Killing acquisitions in the digital age?

Every year, the German Bundeskartellamt invites its “Working Group on Competition Law” to gather and discuss a certain topic. It was that time of the year again last week, when the group came together to debate “Merger control in the digital age – Challenges and development perspectives.” Here is an attempt at reading the tea leaves for what is to be expected following the meeting.

The Working Group consists of law and economics professors, representatives of competition regulators and ministries, and judges. Guess why I was not invited? But never mind, as usual, the Bundeskartellamt published a press release, slide decks for presentations held during the event and – most importantly – a 47-page working paper.

Out of the last ten yearly events, at least four dealt with topics related to tech and innovation. The group’s main focus this year was on two issues: “killer acquisitions” and large digital players using transactions to expand/strengthen their ecosystem.

Killer Acquisitions

The killer acquisition “theory of harm” has been much discussed in recent years. It basically refers to situations in which an acquirer takes over a target in order to shut (parts of) it down, or in order to reduce the acquirer’s own R&D efforts (reverse killer acquisition). So far, antitrust regulators have struggled to identify or define general characteristics of killer acquisitions.

The Bundeskartellamt’s working paper limits itself to describing the concept of killer acquisitions and the underlying theory of harm. It is noticeable, though, that the paper also mentions a theory of harm called “nascent potential competitor”. While the theory itself is not new, it seems to be the first time that the German regulator brings it up publicly, at least in writing. So, one might have to expect it to be mentioned more often going forward.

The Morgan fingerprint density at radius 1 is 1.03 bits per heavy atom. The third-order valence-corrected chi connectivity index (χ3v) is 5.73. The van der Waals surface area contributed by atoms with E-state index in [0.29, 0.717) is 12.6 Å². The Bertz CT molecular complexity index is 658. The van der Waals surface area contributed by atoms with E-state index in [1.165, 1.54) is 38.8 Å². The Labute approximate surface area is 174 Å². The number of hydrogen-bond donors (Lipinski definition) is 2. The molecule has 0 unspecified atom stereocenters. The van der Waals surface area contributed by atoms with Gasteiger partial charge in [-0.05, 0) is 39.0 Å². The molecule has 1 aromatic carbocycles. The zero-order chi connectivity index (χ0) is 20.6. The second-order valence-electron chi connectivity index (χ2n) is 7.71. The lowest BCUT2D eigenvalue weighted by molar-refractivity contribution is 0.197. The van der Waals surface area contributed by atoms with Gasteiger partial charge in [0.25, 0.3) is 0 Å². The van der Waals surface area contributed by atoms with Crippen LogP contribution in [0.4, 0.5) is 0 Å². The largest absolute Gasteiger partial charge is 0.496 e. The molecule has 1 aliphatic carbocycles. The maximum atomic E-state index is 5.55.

The theory relates to situations in which an acquirer does not intend to shut down a target (i.e., no killer acquisition), but wants to control it in order to avoid the target growing into a serious competitor. And that brings us directly to the second topic:

Transactions and Ecosystem Expansion

The Bundeskartellamt refers to concerns that acquisitions can also have negative effects where the target is not a competitor, but where the target’s products/services can add to a digital player’s ecosystem.

The theory is that such deals help digital players expand their position and scale on one market to other markets. And regulators as well as scholars are raising the question how to best deal with and address such concerns in merger control, where the concerns seem difficult to put into the classic and distinct categories of horizontal, vertical and conglomerate effects.


“Demands” might be too strong a word and yet it would almost be surprising these days if discussions on a topic related to antitrust and digital would not also involve suggestions on what the legislator should do. The working paper refers to an “impression” of significant underenforcement (inter alia due to transactions not being caught by merger control), and notes that waiting for the case law of the courts to develop does not seem to be appropriate to address the “challenges” of the digital economy.

This transpires into proposals to amend German merger control rules:

  • Merger control could apply to all transactions (irrespective of turnover thresholds etc.) of companies that have been designated to be of “paramount significance across markets” under the still relatively new German digital rules – which would go beyond the gatekeeper obligations under the DMA
  • In merger control proceedings involving such companies, the burden of proof could be “adapted” and the standard for the burden to show likely negative effects of a transaction could be lowered
  • And similarly, new rules could be introduced to allow the Bundeskartellamt to prohibit deals that would lead to the significant strengthening of a “paramount significance across markets”

Such suggestions emphasize that the German regulator still seems very much set on regulating big tech. With the German government already working on the next amendment to German competition law and the amendment after that (more on that here), it is not impossible that the proposals will gain traction.

[Photo by Shahadat Rahman on Unsplash]